A beginner's Guide to Ficus Plant Care
Common Name: Ficus, Ficus Tree, Fiddle Leaf Fig, Rubber Tree, Weeping Fig
Botanical Name: Ficus lyrata, Ficus benjamina, Ficus elastica
Ficus plants may conjure images of waiting rooms or offices, but these shrub-like plants and trees are ideal for plant styling and can add warmth and greenery to your home. The popularity of the ficus is likely due to their commanding presence and the fact that they become more interesting as they mature. As they grow they develop their own personality and character, making them a true focal point!
Native to tropical climates, ficus is a relative of fig trees, but the houseplant varieties do not bear fruit. The broad leaves can add bursts of lush greenery or deep, reddish tones depending on the variety selected. Ficus plants are commonly used in home design and add effortless style to any space.
Ficus can grow very quickly and if the conditions and care are right, these plants can easily graduate from a tabletop plant to a floor plant or fill an empty corner. In nature, ficus trees can grow to be 70 feet tall, but as a houseplant, expect your ficus to top out around 6 feet tall depending on your ceiling height.
Find a spot that receives lots of bright indirect light for your ficus. All plants need light, but ficus plants need lots of it. They require indirect sunlight for at least 6 hours daily! Make sure to routinely rotate this plant so each side receives consistent sunlight. This will keep the ficus growing upright and prevent it from leaning or developing new growth just on one side.
Let the soil dry out between watering a ficus, but try to keep the soil consistently damp if the plant is actively growing. During the colder months, you can cut back on the water and let the top few inches of the soil completely dry out before watering. Keep an eye on the leaves as a guide to determine if the plant needs water or not. Yellowing usually indicates too much or not enough water, so if you see leaves start to turn yellow, then check the soil to identify the issue.
All ficus love loose, nutrient-rich potting soil. Use a soil medium that can retain moisture but also allows for draining excess water to avoid root rot. Most pre-mixed soils will suffice. Make sure that there is plenty of organic matter, like coco-coir, peat moss, or shredded leaves, and avoid soils that contain moisture retaining crystals. If your soil drains too quickly, we recommend re-potting your ficus into a compost-rich soil mixture, with less drainage materials. Learn how to create your own universal soil mixture for all of your indoor plants!
Feel free to bring your Fiddle Leaf Fig, Ficus benjamina, or Rubber Tree outside for the warmer months, but make sure to bring your ficus back inside well before the temperature turns chilly and keep it in the shade to avoid the intense sun from burning the leaves! Expect some leaf loss when you move your ficus to a new location! This is a plant that originates from tropical climates, so ficus houseplants like to be warm and really prefer temperatures above 60°F. Avoid placing your ficus near any vents, drafty windows, or exterior doors, particularly during the colder months.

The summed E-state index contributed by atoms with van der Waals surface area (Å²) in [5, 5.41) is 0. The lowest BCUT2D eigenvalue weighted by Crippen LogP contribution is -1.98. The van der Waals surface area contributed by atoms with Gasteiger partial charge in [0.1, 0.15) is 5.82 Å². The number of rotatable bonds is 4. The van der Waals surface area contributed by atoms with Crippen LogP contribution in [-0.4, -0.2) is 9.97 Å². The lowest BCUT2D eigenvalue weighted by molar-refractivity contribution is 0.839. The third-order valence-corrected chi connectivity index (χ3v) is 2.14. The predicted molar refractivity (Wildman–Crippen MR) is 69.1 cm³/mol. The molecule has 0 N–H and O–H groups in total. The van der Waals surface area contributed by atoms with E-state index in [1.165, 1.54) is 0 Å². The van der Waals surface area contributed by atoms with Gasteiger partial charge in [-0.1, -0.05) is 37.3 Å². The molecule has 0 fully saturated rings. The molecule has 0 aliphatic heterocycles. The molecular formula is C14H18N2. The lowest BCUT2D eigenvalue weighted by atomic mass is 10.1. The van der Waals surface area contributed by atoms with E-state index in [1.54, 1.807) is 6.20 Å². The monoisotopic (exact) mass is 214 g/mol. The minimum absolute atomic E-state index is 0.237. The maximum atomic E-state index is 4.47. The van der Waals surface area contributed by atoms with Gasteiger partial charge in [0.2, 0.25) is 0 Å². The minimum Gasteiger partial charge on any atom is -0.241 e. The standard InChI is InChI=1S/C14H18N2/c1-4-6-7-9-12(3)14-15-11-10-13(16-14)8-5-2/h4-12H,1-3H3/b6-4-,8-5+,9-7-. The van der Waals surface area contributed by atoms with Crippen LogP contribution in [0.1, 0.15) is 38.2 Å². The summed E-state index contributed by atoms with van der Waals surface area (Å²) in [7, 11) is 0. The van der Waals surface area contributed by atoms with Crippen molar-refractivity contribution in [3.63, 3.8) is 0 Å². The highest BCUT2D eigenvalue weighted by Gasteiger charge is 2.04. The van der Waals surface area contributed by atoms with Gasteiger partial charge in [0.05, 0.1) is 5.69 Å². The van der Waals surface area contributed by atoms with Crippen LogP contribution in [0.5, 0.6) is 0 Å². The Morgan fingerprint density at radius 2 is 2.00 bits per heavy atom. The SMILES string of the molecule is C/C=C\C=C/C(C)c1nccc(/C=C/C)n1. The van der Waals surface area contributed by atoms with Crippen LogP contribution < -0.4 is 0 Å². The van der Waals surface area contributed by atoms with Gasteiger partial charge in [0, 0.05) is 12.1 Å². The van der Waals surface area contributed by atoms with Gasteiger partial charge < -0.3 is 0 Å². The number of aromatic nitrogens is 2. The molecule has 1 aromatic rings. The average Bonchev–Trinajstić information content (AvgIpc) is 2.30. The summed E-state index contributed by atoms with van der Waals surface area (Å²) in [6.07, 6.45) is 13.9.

Since ficus is native to more humid climates, they need some extra dampness in the air to thrive. High humidity is necessary. Average and low humidity are absolute deal-breakers and a ficus simply cannot thrive in an environment with average or low humidity. That's not to say you cannot still enjoy the stunning beauty of a ficus if you live in a dry climate, but you'll need to bring in a humidifier or place your ficus on a pebble tray filled with water in order to create the ideal conditions for this houseplant. Learn how to increase the humidity for your ficus.
Your ficus will definitely benefit from being fertilized, especially if the plant is actively growing. Typically, plants push out new growth in the spring and summer, but plants that exclusively live indoors may grow on their own schedule. If you notice new growth then consider using a diluted complete liquid fertilizer, a slow-release fertilizer, or a fish/seaweed emulsion. Continuing to fertilize your ficus year-round (if actively growing!) can keep it looking its best, but do not fertilize during the colder months when the plant is not growing.
Pet Friend or Foe
All ficus are toxic! Foe.
- Ficus are the sort of plants that do best when left alone, so if you find a sunny and humid spot for your ficus and it's thriving, then consider making that the permanent home for your plant. It's completely normal for a ficus to lose leaves when moved to a new spot, so don't be alarmed if you notice some leaf drop after moving your plant. Give the ficus some time to settle in and continue to monitor your plant as it acclimates to its new home.
- Prune your ficus to maintain the shape or to keep the plant at a manageable size. Make sure to use clean shears or clippers and cut right above a branching stem or leaf node. This will promote new growth and create a more full canopy.
- Under the right conditions, ficus can grow quickly. Pruning is one way to keep the growth in check, but limiting how often the plant is re-potted is another way to keep a ficus at a more ideal size. Re-potting every other year can prevent the plant from quickly outgrowing your space and most varieties of ficus are completely fine being a bit root-bound.